ACLU Says Brutal Beating At Idaho Correctional Center Another Example Of Rampant Violence Plaguing Facility
Recently Released Video Of Beating Crystallizes Need For Immediate Reform
FOR IMMEDIATE RELEASE
December 1, 2010
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BOISE, ID – A recently released video of the vicious beating of Hanni Elabed by a fellow prisoner last January at the Idaho Correctional Center (ICC), the state-owned prison operated by the for-profit company Corrections Corporation of America (CCA), is a graphic example of the violence plaguing ICC, said the American Civil Liberties Union today. It is that violence that prompted an American Civil Liberties Union lawsuit earlier this year against ICC officials and CCA. The lawsuit described Elabed’s beating, among other incidents, as an example of the violence plaguing the Idaho facility.
The video, taken by the prison’s surveillance cameras and released Tuesday by the Associated Press, shows Elabed being thrown to the ground and brutally beaten and kicked by James Haver while prison guards look on without making any attempts to intervene. Guards fail to intervene even after Haver takes a break to catch his breath before resuming the attack.
The video bolsters claims made by the ACLU and ACLU of Idaho in their March federal class action lawsuit that ICC officials promote and facilitate a culture of rampant violence that has led to carnage and suffering among prisoners.
“The levels of violence facilitated by the gross indifference of staff at ICC are unconstitutional, shameful and exemplify the charges we make in our lawsuit,” said Monica Hopkins, Executive Director of the ACLU of Idaho.
According to the ACLU lawsuit, a deeply entrenched culture of brutality has resulted in higher levels of violence at ICC than at Idaho’s eight other prisons combined. The lawsuit highlights 24 different cases of assault that have occurred at ICC since November 2006, all of which were entirely preventable and the direct result of failures by ICC officials to protect prisoners despite being placed on notice that these prisoners faced a substantial risk of serious harm. The cases highlighted in the lawsuit are just a small number of the assaults that have occurred at ICC during the past four years.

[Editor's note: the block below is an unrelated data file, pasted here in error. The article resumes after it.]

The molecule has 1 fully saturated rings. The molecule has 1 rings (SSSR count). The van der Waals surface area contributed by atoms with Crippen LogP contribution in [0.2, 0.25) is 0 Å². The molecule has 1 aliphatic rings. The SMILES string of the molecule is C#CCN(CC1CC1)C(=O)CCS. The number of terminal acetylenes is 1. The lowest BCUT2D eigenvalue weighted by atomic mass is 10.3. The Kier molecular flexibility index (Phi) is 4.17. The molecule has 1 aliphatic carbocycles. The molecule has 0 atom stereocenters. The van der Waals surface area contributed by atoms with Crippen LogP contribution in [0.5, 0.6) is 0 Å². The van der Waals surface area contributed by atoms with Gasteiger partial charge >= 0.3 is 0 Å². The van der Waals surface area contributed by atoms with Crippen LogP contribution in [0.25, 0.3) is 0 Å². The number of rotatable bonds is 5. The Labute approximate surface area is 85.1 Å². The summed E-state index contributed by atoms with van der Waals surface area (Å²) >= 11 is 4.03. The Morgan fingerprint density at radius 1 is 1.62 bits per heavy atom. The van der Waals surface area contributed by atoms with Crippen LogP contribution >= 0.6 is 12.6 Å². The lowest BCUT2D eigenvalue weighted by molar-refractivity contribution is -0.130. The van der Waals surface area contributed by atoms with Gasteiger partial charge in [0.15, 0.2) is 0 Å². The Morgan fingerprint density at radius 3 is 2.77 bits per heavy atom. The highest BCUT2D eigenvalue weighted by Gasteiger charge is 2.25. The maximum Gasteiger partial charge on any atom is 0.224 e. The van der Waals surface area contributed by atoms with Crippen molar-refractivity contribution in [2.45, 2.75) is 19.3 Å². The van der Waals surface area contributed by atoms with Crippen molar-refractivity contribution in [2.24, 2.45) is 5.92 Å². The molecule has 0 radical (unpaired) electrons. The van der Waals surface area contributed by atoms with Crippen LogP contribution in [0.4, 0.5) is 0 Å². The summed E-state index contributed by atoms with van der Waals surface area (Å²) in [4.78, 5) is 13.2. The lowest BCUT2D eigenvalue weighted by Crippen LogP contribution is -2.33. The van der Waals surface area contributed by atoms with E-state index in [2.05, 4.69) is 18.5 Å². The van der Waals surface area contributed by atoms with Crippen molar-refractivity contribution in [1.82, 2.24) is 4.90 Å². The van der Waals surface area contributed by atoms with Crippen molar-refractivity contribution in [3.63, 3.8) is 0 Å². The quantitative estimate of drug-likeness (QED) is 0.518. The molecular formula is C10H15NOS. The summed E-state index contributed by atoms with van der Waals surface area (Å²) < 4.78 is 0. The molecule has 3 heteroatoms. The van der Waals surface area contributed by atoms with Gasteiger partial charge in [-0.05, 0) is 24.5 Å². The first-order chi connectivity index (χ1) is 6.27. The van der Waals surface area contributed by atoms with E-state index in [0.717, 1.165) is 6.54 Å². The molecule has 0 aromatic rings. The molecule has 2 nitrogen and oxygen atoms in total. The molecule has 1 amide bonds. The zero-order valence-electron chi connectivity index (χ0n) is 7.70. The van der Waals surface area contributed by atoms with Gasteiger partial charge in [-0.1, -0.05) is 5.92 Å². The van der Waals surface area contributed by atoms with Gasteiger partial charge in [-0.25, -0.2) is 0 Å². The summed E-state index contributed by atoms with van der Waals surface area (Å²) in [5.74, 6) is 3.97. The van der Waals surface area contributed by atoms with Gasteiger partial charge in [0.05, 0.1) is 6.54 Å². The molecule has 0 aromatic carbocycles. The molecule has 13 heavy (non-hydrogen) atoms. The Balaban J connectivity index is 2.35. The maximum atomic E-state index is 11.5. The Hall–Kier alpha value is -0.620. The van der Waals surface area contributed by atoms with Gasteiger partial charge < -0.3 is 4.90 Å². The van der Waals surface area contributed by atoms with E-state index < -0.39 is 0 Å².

“There are minimum federal standards for prisons that have been created for a reason, and CCA is violating them,” said Stephen Pevar, staff attorney with the ACLU. “Mr. Elabed’s assault is one of more than two dozen assaults listed in our lawsuit. It is simply the tip of an iceberg, and as a civilized society grounded in constitutional protections we cannot allow what CCA is doing to continue.”
The ACLU lawsuit charges that epidemic violence at the facility is the direct result of, among other things, ICC officials turning a blind eye to the brutality, a prison culture that relies on the degradation, humiliation and subjugation of prisoners, inadequate staffing, a failure to discipline guards who intentionally arrange assaults and a reliance on violence as a management tool.
CCA, which boasts of being the largest owner and operator of private correctional and detention facilities in the U.S. with 63 facilities in 20 states housing approximately 76,000 prisoners, has faced hundreds of lawsuits in recent years, including two ACLU lawsuits challenging overcrowding and unconstitutional medical care at the San Diego Correctional Facility, an immigration detention facility in San Diego.
A copy of the ACLU lawsuit is available online at: www.aclu.org/prisoners-rights/riggs-et-al-v-valdez-et-al-second-amended-complaint
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